By Shawn Langlois, MarketWatch
Back in the go-go days of the dot-com boom, the Nasdaq /zigman2/quotes/210598365/realtime COMP -1.53% outperforming the Dow industrials /zigman2/quotes/210598065/realtime DJIA -1.69% was more the rule than the exception, as Cisco /zigman2/quotes/209509471/composite CSCO -1.86% , Intel /zigman2/quotes/203649727/composite INTC -0.40% and a lineup of other tech giants inflated the massive bubble that would soon burst.
Friday’s session was a bit of a throwback. The Nasdaq, led by Amazon /zigman2/quotes/210331248/composite AMZN -0.64% and a mostly different lineup of market leaders, absolutely trounced the blue chips by more than 2% in the biggest show of domination since 2002, according to the WSJ Market Data Group.
Blow-off tech top, anyone?
The bears would have you believe the exhaustion move has finally arrived and the carnage is finally about to begin. But the analytical braintrust over at Charles Schwab /zigman2/quotes/201281754/composite SCHW -2.30% doesn’t see it that way.
In our call of the day , Schwab investment strategist Liz Ann Sonders leads a bullish note on the state of things , pointing to solid earnings at home and abroad, as well as improving economic growth as further tailwinds for this market.
“Along with new records being set by stocks, investor sentiment measures are showing widespread optimism; yet households’ exposure to equities is not at an extreme,” Sonders writes. “We believe the bull market will continue, and suggest investors remain at their target allocations, but worry a bit about complacency.”
It’s hard NOT to be a bit complacent lately, considering the market’s reluctance to deliver painful retreats. But to think there’s no chance for it to come crashing down is a dangerous frame of mind, even if you’re of the belief there’s legs to this rally.
“We believe the current bull market will ultimately be followed by a traditional bear market — at a point of either excess tightening by the Fed and/or the anticipation of an economic recession,” Sonders says. “Neither is in our sights; although there are enough risks that a pullback could occur with even a minor catalyst.”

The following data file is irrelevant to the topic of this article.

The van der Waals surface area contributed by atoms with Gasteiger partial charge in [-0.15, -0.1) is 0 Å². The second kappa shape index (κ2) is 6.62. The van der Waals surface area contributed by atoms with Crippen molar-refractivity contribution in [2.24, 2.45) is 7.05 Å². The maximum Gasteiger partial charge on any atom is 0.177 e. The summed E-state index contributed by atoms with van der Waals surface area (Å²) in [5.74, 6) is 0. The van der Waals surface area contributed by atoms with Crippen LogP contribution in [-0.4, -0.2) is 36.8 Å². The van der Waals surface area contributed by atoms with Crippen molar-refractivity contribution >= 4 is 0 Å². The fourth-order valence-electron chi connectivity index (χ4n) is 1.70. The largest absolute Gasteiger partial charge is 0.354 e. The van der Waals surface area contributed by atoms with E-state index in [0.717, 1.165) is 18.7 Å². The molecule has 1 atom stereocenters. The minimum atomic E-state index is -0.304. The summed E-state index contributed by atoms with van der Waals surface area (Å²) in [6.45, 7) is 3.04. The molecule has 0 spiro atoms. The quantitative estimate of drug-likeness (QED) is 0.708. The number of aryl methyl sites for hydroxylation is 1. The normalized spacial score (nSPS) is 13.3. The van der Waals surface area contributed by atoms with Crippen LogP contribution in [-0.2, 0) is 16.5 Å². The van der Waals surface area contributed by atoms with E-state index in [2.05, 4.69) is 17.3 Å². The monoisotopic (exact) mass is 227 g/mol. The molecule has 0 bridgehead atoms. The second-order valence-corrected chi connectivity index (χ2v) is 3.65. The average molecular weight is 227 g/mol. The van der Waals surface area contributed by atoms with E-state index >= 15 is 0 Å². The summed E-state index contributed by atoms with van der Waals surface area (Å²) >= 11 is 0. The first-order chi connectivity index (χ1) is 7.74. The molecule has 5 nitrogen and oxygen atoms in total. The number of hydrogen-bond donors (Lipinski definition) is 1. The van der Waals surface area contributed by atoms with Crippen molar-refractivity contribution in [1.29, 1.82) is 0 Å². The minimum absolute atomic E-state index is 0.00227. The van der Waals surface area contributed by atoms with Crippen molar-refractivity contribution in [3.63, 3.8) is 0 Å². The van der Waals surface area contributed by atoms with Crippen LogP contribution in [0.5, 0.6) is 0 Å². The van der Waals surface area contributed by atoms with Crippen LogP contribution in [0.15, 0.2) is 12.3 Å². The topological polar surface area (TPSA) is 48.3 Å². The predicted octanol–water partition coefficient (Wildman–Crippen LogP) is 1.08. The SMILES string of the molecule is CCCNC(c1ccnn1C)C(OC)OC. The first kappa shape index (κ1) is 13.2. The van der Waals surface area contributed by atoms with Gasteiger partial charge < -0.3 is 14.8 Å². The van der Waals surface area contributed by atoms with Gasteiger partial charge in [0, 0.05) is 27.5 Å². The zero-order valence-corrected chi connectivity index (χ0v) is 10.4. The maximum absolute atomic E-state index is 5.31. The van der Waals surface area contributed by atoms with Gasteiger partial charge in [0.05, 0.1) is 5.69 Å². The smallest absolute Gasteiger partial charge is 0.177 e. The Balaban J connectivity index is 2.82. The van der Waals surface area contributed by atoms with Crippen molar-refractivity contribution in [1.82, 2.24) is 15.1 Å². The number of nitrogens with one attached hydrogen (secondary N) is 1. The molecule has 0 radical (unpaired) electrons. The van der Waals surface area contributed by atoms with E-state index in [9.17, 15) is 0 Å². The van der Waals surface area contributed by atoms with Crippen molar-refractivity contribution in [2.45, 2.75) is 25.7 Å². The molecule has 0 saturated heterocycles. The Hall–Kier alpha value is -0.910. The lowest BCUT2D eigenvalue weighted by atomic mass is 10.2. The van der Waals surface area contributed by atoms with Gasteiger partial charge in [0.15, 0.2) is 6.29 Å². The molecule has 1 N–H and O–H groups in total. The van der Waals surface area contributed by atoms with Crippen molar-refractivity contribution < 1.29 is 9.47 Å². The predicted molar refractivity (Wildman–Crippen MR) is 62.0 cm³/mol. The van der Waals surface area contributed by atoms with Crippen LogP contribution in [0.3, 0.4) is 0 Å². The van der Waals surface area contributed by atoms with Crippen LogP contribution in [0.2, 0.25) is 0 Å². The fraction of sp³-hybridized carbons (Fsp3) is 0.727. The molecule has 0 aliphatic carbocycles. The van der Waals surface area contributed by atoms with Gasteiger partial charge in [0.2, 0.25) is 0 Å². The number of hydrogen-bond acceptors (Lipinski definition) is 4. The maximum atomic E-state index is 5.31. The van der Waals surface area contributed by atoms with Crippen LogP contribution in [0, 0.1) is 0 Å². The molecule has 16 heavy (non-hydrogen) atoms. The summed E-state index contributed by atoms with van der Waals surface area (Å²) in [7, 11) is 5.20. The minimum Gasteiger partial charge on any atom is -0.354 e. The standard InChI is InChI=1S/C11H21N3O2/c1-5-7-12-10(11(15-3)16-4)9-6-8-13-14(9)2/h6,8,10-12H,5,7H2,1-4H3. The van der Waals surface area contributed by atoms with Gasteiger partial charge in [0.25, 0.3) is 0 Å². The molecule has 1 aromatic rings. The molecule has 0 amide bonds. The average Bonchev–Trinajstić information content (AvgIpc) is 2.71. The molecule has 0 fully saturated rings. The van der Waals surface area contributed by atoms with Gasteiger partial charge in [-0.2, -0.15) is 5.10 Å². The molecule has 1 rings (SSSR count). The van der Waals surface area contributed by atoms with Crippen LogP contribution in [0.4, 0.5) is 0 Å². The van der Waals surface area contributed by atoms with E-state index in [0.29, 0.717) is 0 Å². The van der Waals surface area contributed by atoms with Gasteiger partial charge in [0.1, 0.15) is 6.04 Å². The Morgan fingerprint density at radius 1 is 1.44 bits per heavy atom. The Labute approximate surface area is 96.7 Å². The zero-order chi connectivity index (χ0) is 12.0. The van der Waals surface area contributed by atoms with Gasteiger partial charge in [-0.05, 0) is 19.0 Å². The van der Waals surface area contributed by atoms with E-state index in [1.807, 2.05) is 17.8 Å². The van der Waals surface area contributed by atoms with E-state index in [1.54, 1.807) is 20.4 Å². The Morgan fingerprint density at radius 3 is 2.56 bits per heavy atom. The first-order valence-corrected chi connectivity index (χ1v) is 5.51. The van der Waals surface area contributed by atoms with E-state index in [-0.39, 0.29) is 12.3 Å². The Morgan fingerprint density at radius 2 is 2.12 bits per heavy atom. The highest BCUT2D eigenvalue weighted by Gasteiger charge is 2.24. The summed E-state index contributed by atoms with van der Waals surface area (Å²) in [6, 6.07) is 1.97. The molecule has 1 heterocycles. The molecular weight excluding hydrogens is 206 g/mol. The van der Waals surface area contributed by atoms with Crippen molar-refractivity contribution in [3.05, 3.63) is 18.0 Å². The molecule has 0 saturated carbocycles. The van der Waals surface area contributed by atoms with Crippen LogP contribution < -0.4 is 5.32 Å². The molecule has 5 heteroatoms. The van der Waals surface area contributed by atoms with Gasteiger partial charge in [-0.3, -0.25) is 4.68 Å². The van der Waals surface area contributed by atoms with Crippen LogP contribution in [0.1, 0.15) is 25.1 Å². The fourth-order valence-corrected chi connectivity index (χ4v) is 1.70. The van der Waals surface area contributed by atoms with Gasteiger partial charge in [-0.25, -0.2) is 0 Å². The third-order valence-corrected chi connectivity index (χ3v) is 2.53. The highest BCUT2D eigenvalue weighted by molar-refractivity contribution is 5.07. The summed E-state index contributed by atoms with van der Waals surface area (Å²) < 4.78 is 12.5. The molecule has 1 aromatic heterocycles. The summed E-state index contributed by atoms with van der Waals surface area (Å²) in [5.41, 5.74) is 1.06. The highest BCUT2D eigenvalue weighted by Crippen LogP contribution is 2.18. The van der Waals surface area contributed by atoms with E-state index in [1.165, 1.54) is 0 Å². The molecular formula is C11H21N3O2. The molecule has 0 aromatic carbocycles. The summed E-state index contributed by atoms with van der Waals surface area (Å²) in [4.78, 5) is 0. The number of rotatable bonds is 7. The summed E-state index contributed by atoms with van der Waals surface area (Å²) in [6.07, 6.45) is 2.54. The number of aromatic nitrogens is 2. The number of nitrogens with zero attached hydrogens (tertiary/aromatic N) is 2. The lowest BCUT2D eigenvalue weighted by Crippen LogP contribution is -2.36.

Could the lack of a tax reform deal be that catalyst?
“While the lack of a deal would likely be disappointing, we don’t believe economists or analysts have yet built the expectation for tax reform into forward-looking estimates; so the effect is likely to be more psychological than numerical,” she writes.
So be on your toes, but don’t overreact.
“Global and domestic economic growth, along with a solid earnings picture and a potential tax reform tailwind, suggest investors should remain at their target equity allocations,” Sonders says, bottom-lining it for investors. “Pullbacks are possible, but a recession doesn’t appear to be in the cards in the near term, which historically has meant the risk of a pullback turning into a bear market is low.”
Key market gauges
The Nasdaq is shrugging off minimal declines early to push deeper into positive territory. The Dow and the S&P /zigman2/quotes/210599714/realtime SPX -1.51% are off just fractionally.
Across the pond, stocks /zigman2/quotes/210599654/delayed XX:SXXP -0.97% were mostly higher, led by Spain’s IBEX 35 /zigman2/quotes/210597995/delayed XX:IBEX +0.11% strong push after hundreds of thousands of pro-unity demonstrators rallied in Catalonia. Asian markets /zigman2/quotes/211618636/realtime XX:ADOW -0.71% were a mixed bag.
Bitcoin /zigman2/quotes/31322028/realtime BTCUSD +3.05% just took out yet another high, moving above $6,300 and, once again, moving past Goldman Sachs /zigman2/quotes/209237603/composite GS -2.00% in terms of market cap. Read: After toppling Goldman, bitcoin sets its sights on Apple.
Donald Trump’s former presidential-election campaign manager is among the first to get nailed by the Mueller investigation. Paul Manafort and his former business associate Rick Gates were told to surrender to federal authorities on Monday, The New York Times reported.
Ahead of that news, Trump, of course, kept his Twitter finger busy denying any collusion with Russia and calling on Republicans to “DO SOMETHING!” against his political opponents.